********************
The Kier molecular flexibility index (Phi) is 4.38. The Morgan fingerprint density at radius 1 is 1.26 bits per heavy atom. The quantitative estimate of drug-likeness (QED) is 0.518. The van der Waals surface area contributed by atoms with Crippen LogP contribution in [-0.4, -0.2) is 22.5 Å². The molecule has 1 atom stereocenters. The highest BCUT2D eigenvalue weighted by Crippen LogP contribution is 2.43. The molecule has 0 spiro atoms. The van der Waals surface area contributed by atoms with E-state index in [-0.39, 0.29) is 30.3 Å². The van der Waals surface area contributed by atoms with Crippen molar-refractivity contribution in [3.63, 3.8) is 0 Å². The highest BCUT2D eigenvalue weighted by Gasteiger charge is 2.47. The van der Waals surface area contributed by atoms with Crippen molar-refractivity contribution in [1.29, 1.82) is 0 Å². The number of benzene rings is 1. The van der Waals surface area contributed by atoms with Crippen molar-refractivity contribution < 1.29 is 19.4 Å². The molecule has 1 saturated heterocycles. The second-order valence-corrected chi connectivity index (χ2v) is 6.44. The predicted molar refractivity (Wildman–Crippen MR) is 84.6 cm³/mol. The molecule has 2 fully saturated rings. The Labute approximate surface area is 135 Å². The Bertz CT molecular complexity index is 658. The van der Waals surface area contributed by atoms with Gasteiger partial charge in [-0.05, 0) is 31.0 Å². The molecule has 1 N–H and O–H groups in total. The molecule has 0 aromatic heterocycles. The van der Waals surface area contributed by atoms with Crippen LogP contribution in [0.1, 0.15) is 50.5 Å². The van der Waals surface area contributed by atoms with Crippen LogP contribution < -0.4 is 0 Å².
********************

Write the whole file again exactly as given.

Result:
The Kier molecular flexibility index (Phi) is 4.38. The Morgan fingerprint density at radius 1 is 1.26 bits per heavy atom. The quantitative estimate of drug-likeness (QED) is 0.518. The van der Waals surface area contributed by atoms with Crippen LogP contribution in [-0.4, -0.2) is 22.5 Å². The molecule has 1 atom stereocenters. The highest BCUT2D eigenvalue weighted by Crippen LogP contribution is 2.43. The molecule has 0 spiro atoms. The van der Waals surface area contributed by atoms with E-state index in [-0.39, 0.29) is 30.3 Å². The van der Waals surface area contributed by atoms with Crippen molar-refractivity contribution in [3.63, 3.8) is 0 Å². The highest BCUT2D eigenvalue weighted by Gasteiger charge is 2.47. The van der Waals surface area contributed by atoms with Crippen molar-refractivity contribution in [1.29, 1.82) is 0 Å². The number of benzene rings is 1. The van der Waals surface area contributed by atoms with Crippen molar-refractivity contribution < 1.29 is 19.4 Å². The molecule has 1 saturated heterocycles. The second-order valence-corrected chi connectivity index (χ2v) is 6.44. The predicted molar refractivity (Wildman–Crippen MR) is 84.6 cm³/mol. The molecule has 2 fully saturated rings. The Labute approximate surface area is 135 Å². The Bertz CT molecular complexity index is 658. The van der Waals surface area contributed by atoms with Gasteiger partial charge in [-0.05, 0) is 31.0 Å². The molecule has 1 N–H and O–H groups in total. The molecule has 0 aromatic heterocycles. The van der Waals surface area contributed by atoms with Crippen LogP contribution in [0.1, 0.15) is 50.5 Å². The van der Waals surface area contributed by atoms with Crippen LogP contribution < -0.4 is 0 Å².